In Camps: Vietnamese Refugees, Asylum Seekers, and Repatriates

In Camps: Vietnamese Refugees, Asylum Seekers, and Repatriates

Jana Lipman, Associate Professor of History, Tulane University

Asian Place Filipino NationAfter the US war in Vietnam, close to 800,000 Vietnamese left the country by boat, survived, and sought refuge throughout Southeast Asia and the Pacific. This is the story of what happened in the camps. In Camps raises key questions that remain all too relevant today: Who is a refugee? Who determines this status? And how does it change over time?

From Guam to Malaysia and the Philippines to Hong Kong, In Camps is the first major work on Vietnamese refugee policy to pay close attention to host territories and to explore Vietnamese activism in the camps and the diaspora. This book explains how Vietnamese were transformed from de facto refugees to individual asylum seekers to repatriates. Ambitiously covering people on the ground—local governments, teachers, and corrections officers—as well as powerful players such as the UN High Commissioner for Refugees and the US government, Jana Lipman shows that the local politics of first asylum sites often drove international refugee policy. Unsettling most accounts of Southeast Asian migration to the US, In Camps instead emphasizes the contingencies inherent in refugee policy and experiences.

Published by University of California Press

Jana K. Lipman Jana Lipman is an Associate History in the History Department at Tulane University. She teaches classes in U.S. History, Labor and Migration, and U.S. Foreign Policy. She is the author of Guantánamo: A Working-Class History between Empire and Revolution, which was the Co-Winner of the 2009 Taft Prize in Labor History, and the cotranslator of Ship of Fate: Memoir of a Vietnamese Repatriate.  She has also published scholarly articles on Vietnamese, Cuban, and Haitian refugees. In addition to her academic work, Jana has been active in public history, advising the Guantánamo Public Memory Project, which seeks to initiate dialogue and debate about the history of U.S. intervention in Cuba, U.S. immigration policies, U.S. detention policies, and human rights in the contemporary moment. She also has a long commitment to civil rights and social justice. Jana has worked for the NYCLU (the ACLU of New York), organized graduate student workers (GESO), and served as a US Peace Corps volunteer in the Eastern Caribbean. She also currently serves on the Executive Board of the Labor and Working-Class History Association (LAWCHA). Jana Lipman received a PhD in US History from Yale University in 2006 and graduated with a BA from Brown University in 1996. She has lived in New Orleans since 2008.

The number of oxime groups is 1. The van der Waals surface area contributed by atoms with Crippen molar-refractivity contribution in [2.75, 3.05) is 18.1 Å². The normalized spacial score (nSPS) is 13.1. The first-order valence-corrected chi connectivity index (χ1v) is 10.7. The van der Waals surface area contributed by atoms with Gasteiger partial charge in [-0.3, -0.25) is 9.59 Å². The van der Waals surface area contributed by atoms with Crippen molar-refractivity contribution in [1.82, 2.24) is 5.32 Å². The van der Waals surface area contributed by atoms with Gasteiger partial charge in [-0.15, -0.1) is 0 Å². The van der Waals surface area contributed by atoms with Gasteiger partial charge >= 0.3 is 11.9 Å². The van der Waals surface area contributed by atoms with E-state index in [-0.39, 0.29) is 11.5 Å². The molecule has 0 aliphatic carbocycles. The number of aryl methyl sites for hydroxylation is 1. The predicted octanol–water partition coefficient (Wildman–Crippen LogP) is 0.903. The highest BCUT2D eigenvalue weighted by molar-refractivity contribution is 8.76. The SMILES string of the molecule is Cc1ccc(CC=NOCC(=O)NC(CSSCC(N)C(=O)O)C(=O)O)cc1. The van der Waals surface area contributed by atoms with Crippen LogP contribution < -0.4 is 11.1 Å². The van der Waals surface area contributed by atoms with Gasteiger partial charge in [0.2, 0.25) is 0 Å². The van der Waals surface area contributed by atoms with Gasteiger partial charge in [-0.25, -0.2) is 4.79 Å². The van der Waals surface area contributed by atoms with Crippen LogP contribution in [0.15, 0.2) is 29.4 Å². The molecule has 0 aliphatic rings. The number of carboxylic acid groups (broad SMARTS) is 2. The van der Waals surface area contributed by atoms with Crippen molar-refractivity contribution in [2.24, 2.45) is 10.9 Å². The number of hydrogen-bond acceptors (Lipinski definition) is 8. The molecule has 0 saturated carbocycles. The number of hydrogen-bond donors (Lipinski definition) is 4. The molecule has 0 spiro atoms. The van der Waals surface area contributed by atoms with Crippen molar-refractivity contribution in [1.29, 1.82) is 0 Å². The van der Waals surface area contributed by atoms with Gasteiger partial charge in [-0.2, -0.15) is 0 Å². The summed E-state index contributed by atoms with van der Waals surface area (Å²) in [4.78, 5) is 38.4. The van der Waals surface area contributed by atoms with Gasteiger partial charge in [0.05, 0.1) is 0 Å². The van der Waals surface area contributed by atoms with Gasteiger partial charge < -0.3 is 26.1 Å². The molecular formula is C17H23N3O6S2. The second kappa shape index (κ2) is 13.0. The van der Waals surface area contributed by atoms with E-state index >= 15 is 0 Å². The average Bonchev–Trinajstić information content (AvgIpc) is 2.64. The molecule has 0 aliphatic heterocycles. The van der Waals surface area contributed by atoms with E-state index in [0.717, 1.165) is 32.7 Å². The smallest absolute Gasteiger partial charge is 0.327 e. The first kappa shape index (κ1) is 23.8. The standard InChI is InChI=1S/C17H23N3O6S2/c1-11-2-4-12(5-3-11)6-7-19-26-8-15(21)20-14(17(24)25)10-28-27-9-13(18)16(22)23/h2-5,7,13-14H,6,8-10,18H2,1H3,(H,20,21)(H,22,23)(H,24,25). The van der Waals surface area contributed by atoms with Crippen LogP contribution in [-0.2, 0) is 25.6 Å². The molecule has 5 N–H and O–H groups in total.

Wednesday, September 23, 2020 - 12:00 to 1:00 PM
Seminar Via Zoom

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